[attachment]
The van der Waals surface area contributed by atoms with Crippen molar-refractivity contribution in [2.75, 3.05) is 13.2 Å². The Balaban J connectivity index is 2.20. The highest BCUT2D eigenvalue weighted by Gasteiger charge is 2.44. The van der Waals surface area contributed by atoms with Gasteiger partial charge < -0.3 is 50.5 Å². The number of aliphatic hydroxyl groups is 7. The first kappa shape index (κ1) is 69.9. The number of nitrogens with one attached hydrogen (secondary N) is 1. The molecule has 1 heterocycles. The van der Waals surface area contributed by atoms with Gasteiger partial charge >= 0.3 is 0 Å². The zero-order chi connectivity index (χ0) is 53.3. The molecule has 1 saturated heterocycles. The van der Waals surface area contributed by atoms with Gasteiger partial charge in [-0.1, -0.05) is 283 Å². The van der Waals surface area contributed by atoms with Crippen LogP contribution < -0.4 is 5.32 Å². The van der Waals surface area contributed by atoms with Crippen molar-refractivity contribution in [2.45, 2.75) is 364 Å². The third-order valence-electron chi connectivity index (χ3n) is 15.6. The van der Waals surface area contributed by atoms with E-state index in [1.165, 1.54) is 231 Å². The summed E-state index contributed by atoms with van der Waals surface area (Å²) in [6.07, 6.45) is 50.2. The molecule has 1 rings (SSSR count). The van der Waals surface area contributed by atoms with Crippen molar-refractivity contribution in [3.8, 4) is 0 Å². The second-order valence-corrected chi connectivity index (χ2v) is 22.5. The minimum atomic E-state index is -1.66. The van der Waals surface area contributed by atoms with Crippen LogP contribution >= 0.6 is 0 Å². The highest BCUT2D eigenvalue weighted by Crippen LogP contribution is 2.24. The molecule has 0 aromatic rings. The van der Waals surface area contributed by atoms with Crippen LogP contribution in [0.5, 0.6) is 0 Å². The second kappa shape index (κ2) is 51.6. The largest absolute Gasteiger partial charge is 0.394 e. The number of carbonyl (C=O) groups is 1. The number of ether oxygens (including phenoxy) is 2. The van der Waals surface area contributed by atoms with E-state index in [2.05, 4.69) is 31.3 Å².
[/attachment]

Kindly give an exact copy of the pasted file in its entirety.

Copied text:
The van der Waals surface area contributed by atoms with Crippen molar-refractivity contribution in [2.75, 3.05) is 13.2 Å². The Balaban J connectivity index is 2.20. The highest BCUT2D eigenvalue weighted by Gasteiger charge is 2.44. The van der Waals surface area contributed by atoms with Gasteiger partial charge < -0.3 is 50.5 Å². The number of aliphatic hydroxyl groups is 7. The first kappa shape index (κ1) is 69.9. The number of nitrogens with one attached hydrogen (secondary N) is 1. The molecule has 1 heterocycles. The van der Waals surface area contributed by atoms with Gasteiger partial charge >= 0.3 is 0 Å². The zero-order chi connectivity index (χ0) is 53.3. The molecule has 1 saturated heterocycles. The van der Waals surface area contributed by atoms with Gasteiger partial charge in [-0.1, -0.05) is 283 Å². The van der Waals surface area contributed by atoms with Crippen LogP contribution < -0.4 is 5.32 Å². The van der Waals surface area contributed by atoms with Crippen molar-refractivity contribution in [2.45, 2.75) is 364 Å². The third-order valence-electron chi connectivity index (χ3n) is 15.6. The van der Waals surface area contributed by atoms with E-state index in [1.165, 1.54) is 231 Å². The summed E-state index contributed by atoms with van der Waals surface area (Å²) in [6.07, 6.45) is 50.2. The molecule has 1 rings (SSSR count). The van der Waals surface area contributed by atoms with Crippen molar-refractivity contribution in [3.8, 4) is 0 Å². The second-order valence-corrected chi connectivity index (χ2v) is 22.5. The minimum atomic E-state index is -1.66. The van der Waals surface area contributed by atoms with Crippen LogP contribution >= 0.6 is 0 Å². The highest BCUT2D eigenvalue weighted by Crippen LogP contribution is 2.24. The molecule has 0 aromatic rings. The van der Waals surface area contributed by atoms with Crippen LogP contribution in [0.5, 0.6) is 0 Å². The second kappa shape index (κ2) is 51.6. The largest absolute Gasteiger partial charge is 0.394 e. The number of carbonyl (C=O) groups is 1. The number of ether oxygens (including phenoxy) is 2. The van der Waals surface area contributed by atoms with E-state index in [2.05, 4.69) is 31.3 Å².